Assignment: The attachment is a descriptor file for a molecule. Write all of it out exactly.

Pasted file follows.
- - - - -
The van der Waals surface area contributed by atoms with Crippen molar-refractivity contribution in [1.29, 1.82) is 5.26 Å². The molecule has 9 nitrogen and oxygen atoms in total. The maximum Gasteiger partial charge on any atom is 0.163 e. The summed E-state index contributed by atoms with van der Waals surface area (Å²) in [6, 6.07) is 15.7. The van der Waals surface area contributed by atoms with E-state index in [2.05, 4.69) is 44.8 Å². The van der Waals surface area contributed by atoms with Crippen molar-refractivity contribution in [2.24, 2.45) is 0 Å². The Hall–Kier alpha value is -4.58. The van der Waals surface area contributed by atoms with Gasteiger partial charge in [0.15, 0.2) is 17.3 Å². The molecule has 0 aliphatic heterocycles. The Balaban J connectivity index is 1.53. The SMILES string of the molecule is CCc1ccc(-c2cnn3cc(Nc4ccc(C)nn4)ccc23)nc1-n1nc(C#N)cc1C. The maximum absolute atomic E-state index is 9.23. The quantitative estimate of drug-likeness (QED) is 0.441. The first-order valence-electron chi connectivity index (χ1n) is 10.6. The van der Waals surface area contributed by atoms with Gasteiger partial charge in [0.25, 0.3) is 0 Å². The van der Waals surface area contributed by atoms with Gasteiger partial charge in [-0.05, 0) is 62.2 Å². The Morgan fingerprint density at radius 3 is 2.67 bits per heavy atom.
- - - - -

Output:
The van der Waals surface area contributed by atoms with Crippen molar-refractivity contribution in [1.29, 1.82) is 5.26 Å². The molecule has 9 nitrogen and oxygen atoms in total. The maximum Gasteiger partial charge on any atom is 0.163 e. The summed E-state index contributed by atoms with van der Waals surface area (Å²) in [6, 6.07) is 15.7. The van der Waals surface area contributed by atoms with E-state index in [2.05, 4.69) is 44.8 Å². The van der Waals surface area contributed by atoms with Crippen molar-refractivity contribution in [2.24, 2.45) is 0 Å². The Hall–Kier alpha value is -4.58. The van der Waals surface area contributed by atoms with Gasteiger partial charge in [0.15, 0.2) is 17.3 Å². The molecule has 0 aliphatic heterocycles. The Balaban J connectivity index is 1.53. The SMILES string of the molecule is CCc1ccc(-c2cnn3cc(Nc4ccc(C)nn4)ccc23)nc1-n1nc(C#N)cc1C. The maximum absolute atomic E-state index is 9.23. The quantitative estimate of drug-likeness (QED) is 0.441. The first-order valence-electron chi connectivity index (χ1n) is 10.6. The van der Waals surface area contributed by atoms with Gasteiger partial charge in [0.25, 0.3) is 0 Å². The van der Waals surface area contributed by atoms with Gasteiger partial charge in [-0.05, 0) is 62.2 Å². The Morgan fingerprint density at radius 3 is 2.67 bits per heavy atom.